Answer to number four:
Lifting the vehicle or not lifting the vehicle will not change the behavior of the pump. The pump pressure gauge reads the difference between the outside air pressure and the "inside" air pressure. If you observe a tire while being inflated without problems from the compressor, you'll see that the footprint of the tire, the portion of rubber in contact with the ground, will decrease as the tire pressure increases.
If a tire is loaded to exactly five hundred pounds including the weight of the tire and wheel and filled with air to fifty pounds per square inch, the rubber in contact with the ground will have an area of one hundred square inches. Allowances must be made for inaccuracies in the measuring devices and for sidewall stiffness of the rubber and other factors, I'm sure, but the ballpark figures are good enough.
There are Department of Transportation inspectors who use nearly flat "scales" which are really high resolution pressure sensitive panels. The driver is instructed to place a tire on the panel, the area of the panel is measured and the weight is determined without moving parts.
If you lift your vehicle to inflate the tire, it means there is no footprint of rubber on the ground, but no other considerations are involved.
Answer to number five:
The volume you can produce with a bicycle floor pump is miniscule compared to that required to fill a vehicle tire. Many moons ago I received a floor pump for a gift, along with a five gallon air pressure storage tank. My friend and I thought it would be fun to pressurize the tank using the floor pump.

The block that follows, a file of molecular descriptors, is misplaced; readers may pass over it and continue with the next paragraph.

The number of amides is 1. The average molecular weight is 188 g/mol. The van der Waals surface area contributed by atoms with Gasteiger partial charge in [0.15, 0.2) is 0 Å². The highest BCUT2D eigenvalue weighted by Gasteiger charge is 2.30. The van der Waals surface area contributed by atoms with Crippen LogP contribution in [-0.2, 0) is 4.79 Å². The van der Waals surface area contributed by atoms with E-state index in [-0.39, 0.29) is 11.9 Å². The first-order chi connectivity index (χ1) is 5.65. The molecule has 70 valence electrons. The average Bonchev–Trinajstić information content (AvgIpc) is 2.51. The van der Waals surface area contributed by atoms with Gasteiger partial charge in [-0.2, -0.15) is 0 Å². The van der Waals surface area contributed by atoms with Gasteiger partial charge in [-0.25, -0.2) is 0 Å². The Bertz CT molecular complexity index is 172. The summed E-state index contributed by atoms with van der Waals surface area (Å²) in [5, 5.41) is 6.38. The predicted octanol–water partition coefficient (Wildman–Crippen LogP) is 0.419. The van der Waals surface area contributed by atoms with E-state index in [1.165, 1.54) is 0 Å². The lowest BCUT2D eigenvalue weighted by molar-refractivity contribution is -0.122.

The friction of continuous operation of the floor pump softened the plastic chamber of the pump. On one of the fill strokes of the pump, the lowered internal pressure pulled the softened plastic into the cylinder, making an hourglass shape. Very short lived gift.
You would wear yourself out, or wear the pump to the point of uselessness attempting to fill a vehicle tire of such volume. I've done it. (wear myself out!)
Our vehicles were not sold with spare tires. They both have inflator pumps and a can of fix-a-flat. Knowing that we could be faced with the same circumstances you experienced, I purchased a large quantity of CO2 cartridges and a schrader valve inflator to fit. It's likely I would use a few dozen of the cartridges if I had to attempt an inflation, but it beats the alternatives.